Probably more like 3-6 months based on my latest interactions

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      • #4
        Did you actually accomplish a 1035 exchange? If so, the 1099R should have shown code 6 in box 7. I know something changed about what was allowed a few years back and I’m fuzzy on the details, but I’ve posted about it on the forum before. It just hasn’t come up in a long time, either here or for clients. Sorry I can’t be more helpful but I’ll post again if I find it.
        Our passion is protecting clients and others from predatory and ignorant advisors. Fox & Co CPAs, Fox & Co Wealth Mgmt. 270-247-6087

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        • #5
          Originally posted by Larry Ragman View Post
          1. While Vanguard got out of the annuity management business, you should still be able to get the 2019 1099r. Use their search function for "Tax Center." Then you can get all past 1099r by year.
          2. You may or may not have to amend your tax return. In my experience, if the IRS sends you a letter requesting information (i.e., send us a 1099R to justify a deduction) you just send them the info. (I am 2 for 3 in winning these, and in the 3rd case it just wasn't worth the small amount they were charging me to fight about it anymore.) However, if you failed to correctly report these transactions (which is different that correctly documenting them), then you may have to revise.
          3. Personally, I would respond with the info they request, and include a letter of explanation, stating what you think your taxable income was with the 1099r's correctly documented. Then wait to see if that is sufficient for them to evaluate any taxes owed. They will definitely respond, but it would take a few weeks or a month.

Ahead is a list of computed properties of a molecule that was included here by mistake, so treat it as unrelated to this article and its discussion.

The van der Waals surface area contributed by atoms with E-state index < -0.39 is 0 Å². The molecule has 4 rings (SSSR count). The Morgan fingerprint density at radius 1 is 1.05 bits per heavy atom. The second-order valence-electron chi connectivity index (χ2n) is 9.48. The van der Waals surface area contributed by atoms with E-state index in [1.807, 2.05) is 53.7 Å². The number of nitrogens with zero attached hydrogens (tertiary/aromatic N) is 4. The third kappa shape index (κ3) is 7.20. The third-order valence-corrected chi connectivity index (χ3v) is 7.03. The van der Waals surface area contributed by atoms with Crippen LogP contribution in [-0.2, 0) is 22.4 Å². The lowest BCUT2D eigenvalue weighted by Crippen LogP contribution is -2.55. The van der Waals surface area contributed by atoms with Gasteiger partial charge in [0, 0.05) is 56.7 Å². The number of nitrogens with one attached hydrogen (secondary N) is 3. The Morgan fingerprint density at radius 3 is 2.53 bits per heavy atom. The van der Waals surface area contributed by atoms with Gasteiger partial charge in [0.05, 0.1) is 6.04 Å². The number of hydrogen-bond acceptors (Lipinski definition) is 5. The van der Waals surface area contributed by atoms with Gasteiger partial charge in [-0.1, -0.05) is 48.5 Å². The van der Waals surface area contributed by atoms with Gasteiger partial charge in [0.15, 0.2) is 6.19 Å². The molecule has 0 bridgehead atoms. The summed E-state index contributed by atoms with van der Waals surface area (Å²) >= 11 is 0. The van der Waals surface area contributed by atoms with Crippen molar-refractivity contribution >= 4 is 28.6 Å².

Thank you for the input.
          The strange thing is that the 1099-R form that the IRS is quoting is nowhere to be found on the website. I called Vanguard and they could not find it either and suggested that I contact Transamerica to see if they have the 1099R... crazy!

          I think my plan will be to proceed with paying the taxes so they don't pile more penalties and interest on it and work on refiling.

          To answer Joanna's question, I did not do the 1035 exchange and that was my screw up as I had completely forgotten to report the annuity conversion. It would have helped to receive the appropriate 1099-R form granted, but that's just an excuse, I should have remembered come tax time.

          Comment


          • #6
            Originally posted by DrRab View Post

            Thank you for the input.
            The strange thing is that the 1099-R form that the IRS is quoting is nowhere to be found on the website. I called Vanguard and they could not find it either and suggested that I contact Transamerica to see if they have the 1099R... crazy!

            I think my plan will be to proceed with paying the taxes so they don't pile more penalties and interest on it and work on refiling.

            To answer Joanna's question, I did not do the 1035 exchange and that was my screw up as I had completely forgotten to report the annuity conversion. It would have helped to receive the appropriate 1099-R form granted, but that's just an excuse, I should have remembered come tax time.
            Well, don’t give up yet. This would be an expensive bill to pay just because you made a mistake, and I think you can find the 1099R. Two additional paths to consider. Was the VA generated by an employer? If so, oddly, Vanguard holds the tax reporting forms for employer plans separately from the personal accounts. The advisors from personal system cannot see the data from the employer system. So, go to the Employer Retirement Plans Center and you will a tab for Taxes and Statements at the bottom of the page. The other approach is to call the employer’s pension staff. They usually have access to the Vanguard accounts.

            You could also try TransAmerica, but I think Vanguard is giving you a bum steer on that one, because Vangyard would have issued the 1099 in 2019, not TransAmerica.